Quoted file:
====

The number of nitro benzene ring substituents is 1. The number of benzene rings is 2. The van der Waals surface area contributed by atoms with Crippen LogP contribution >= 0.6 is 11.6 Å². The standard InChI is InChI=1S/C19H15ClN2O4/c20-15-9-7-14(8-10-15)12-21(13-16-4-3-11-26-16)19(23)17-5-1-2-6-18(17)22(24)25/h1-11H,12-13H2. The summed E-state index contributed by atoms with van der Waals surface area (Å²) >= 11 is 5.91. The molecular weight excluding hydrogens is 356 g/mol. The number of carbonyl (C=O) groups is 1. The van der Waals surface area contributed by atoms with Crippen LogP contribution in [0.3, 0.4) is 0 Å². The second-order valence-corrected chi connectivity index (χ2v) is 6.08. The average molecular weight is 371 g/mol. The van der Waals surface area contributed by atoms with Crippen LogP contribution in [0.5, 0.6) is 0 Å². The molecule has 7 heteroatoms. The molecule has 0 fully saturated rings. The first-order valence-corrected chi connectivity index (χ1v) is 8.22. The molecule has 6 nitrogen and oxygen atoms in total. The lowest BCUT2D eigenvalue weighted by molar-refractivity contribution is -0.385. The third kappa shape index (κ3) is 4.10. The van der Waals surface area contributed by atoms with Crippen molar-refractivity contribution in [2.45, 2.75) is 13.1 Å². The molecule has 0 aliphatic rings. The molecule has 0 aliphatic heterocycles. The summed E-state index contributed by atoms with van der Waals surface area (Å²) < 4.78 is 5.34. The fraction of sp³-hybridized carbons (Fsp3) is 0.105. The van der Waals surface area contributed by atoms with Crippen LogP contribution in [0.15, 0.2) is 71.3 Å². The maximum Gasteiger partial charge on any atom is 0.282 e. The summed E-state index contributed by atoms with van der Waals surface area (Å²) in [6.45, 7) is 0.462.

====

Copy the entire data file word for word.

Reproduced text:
The number of nitro benzene ring substituents is 1. The number of benzene rings is 2. The van der Waals surface area contributed by atoms with Crippen LogP contribution >= 0.6 is 11.6 Å². The standard InChI is InChI=1S/C19H15ClN2O4/c20-15-9-7-14(8-10-15)12-21(13-16-4-3-11-26-16)19(23)17-5-1-2-6-18(17)22(24)25/h1-11H,12-13H2. The summed E-state index contributed by atoms with van der Waals surface area (Å²) >= 11 is 5.91. The molecular weight excluding hydrogens is 356 g/mol. The number of carbonyl (C=O) groups is 1. The van der Waals surface area contributed by atoms with Crippen LogP contribution in [0.3, 0.4) is 0 Å². The second-order valence-corrected chi connectivity index (χ2v) is 6.08. The average molecular weight is 371 g/mol. The van der Waals surface area contributed by atoms with Crippen LogP contribution in [0.5, 0.6) is 0 Å². The molecule has 7 heteroatoms. The molecule has 0 fully saturated rings. The first-order valence-corrected chi connectivity index (χ1v) is 8.22. The molecule has 6 nitrogen and oxygen atoms in total. The lowest BCUT2D eigenvalue weighted by molar-refractivity contribution is -0.385. The third kappa shape index (κ3) is 4.10. The van der Waals surface area contributed by atoms with Crippen molar-refractivity contribution in [2.45, 2.75) is 13.1 Å². The molecule has 0 aliphatic rings. The molecule has 0 aliphatic heterocycles. The summed E-state index contributed by atoms with van der Waals surface area (Å²) < 4.78 is 5.34. The fraction of sp³-hybridized carbons (Fsp3) is 0.105. The van der Waals surface area contributed by atoms with Crippen LogP contribution in [0.15, 0.2) is 71.3 Å². The maximum Gasteiger partial charge on any atom is 0.282 e. The summed E-state index contributed by atoms with van der Waals surface area (Å²) in [6.45, 7) is 0.462.